Current Location: Guatemala

Vegan Travel, Is it Possible?

Are you a vegetarian dreaming of seeing the world?

A wandering vegan with an urge to get out there even more than you already are?

Are you already a world traveler thinking about the switch to an animal friendly diet?

Worried how your food choices are going to affect your travels, or your potential travels will affect your diet?

I’m here to tell you that traveling as a veggie can be difficult at times, as all things that are worth doing are, but it is not impossible. Do not let your vegetarianism/veganism hold you back, nor your travel affect your own independent choice to eat healthier and more compassionately. With a bit of patience and a bit of adventure, traveling and veganism/vegetarianism can work together and in my opinion, be better and more adventurous than regular travel.

When I first became a vegan, I saw my veganism in terms of what I could not eat, not in terms of the new opportunities to get creative with my food, to eat better, to invent, to introduce new flavors and foods to my diet. By changing this mindset, and embracing everything that I could eat, becoming a travelling, wandering, volunteering vegan became that much easier. I urge you to live your morals. Traveling veg-friendly is only as difficult as you let it be. In this day and age, despite what any negative nellies may say, maintaining your veganism is not only possible, but can be quite enjoyable and even I daresay, delicious.

Honestly, it only becomes truly problematic if you get on your plane seeing your diet as a restriction, a limiting factor constraining choice and ruining your vacation or travels.

My favorite advice to traveling vegan – use it to explore even more.  Being vegan or vegetarian can be a blessing while traveling if you let it. My three biggest pieces of advice:

  1. Use HappyCow or blogs like mine to find local places to visit and eat at. Turn eating out into an adventure to see the town you’re in, and to meet locals who believe in the same thing as you. Eating out becomes an exploration of your new surroundings and culture rather than a trap into whatever local overdone touristy spot that looks okay.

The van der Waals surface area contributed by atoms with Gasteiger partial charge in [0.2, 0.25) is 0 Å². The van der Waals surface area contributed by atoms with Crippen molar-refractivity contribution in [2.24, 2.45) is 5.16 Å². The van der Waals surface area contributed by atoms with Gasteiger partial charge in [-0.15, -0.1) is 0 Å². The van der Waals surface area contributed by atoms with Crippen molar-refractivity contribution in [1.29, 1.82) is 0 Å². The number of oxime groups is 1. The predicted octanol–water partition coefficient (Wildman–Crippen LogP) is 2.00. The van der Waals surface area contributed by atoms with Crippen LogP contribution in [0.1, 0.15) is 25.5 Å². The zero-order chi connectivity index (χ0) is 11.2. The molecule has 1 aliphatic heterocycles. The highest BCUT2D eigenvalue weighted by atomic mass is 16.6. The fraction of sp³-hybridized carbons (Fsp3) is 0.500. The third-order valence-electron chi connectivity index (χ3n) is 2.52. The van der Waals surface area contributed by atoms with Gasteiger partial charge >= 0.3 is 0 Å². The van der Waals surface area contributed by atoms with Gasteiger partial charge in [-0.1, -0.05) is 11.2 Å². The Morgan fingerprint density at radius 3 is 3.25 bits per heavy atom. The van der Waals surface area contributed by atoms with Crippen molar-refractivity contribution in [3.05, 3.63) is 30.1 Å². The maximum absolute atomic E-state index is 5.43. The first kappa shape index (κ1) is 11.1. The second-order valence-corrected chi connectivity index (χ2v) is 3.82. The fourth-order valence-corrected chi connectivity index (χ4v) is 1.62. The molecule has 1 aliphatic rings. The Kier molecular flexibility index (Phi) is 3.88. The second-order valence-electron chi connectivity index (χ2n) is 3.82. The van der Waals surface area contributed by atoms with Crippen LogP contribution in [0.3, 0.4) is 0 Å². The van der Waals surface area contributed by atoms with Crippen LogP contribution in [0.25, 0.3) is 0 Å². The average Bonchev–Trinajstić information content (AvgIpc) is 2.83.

1. Bonus Points – order the “local item” on the menu. They will have the common veggie items or something you can find back home, but ordering the local mainstay diet “veganized” will get you closer to the culture, and allow you to explore new flavors to bring home with you.
  2. Go to the market or grocery store and buy the weird looking fruit or vegetable. Ask what it is, then you can later google how to eat it. It’s the inspiration behind the “Fruit Chronicles” here on this site. Exploring food is exciting. Being vegan made me explore more foods, why not take advantage of being in new places around the world?
  3. Ask ask ask. If you see a tour that you think can’t be done vegan, ask and explain yourself. You’d be surprised at what people are willing to do or able to do. I have not missed out on a single tour, trip, or opportunity with my non vegan friends all around the world mainly because I’ve asked.
    1. Bolivian Salt Flats, Climbing Volcanoes in Guatemala, Patagonia Hikes – I’ve done them all vegan. All I did was ask.
      1. Also, don’t be afraid to bring your own food. If they won’t feed you, but you need a guide – offer for a tour without food included and bring your own bars and snacks. See posts here on grocery stores in different countries and what you could bring.
    2. Don’t be discouraged if you don’t find a tour right away. I’d recommend TripAdvisor and a quick search for “veg” or “vegan” in the comments on the tour companies. I know I’ve posted a few times now saying they will do it vegan.
  4. Don’t forget to give back to the vegan community. Write on HappyCow, post on TripAdvisor. We’re a community. Support vegans and vegetarians who travel.

Ultimately, being vegan and traveling hasn’t been restrictive. It’s made me better. I feel more a part of the vegan world effort than ever before traveling, come join me. 

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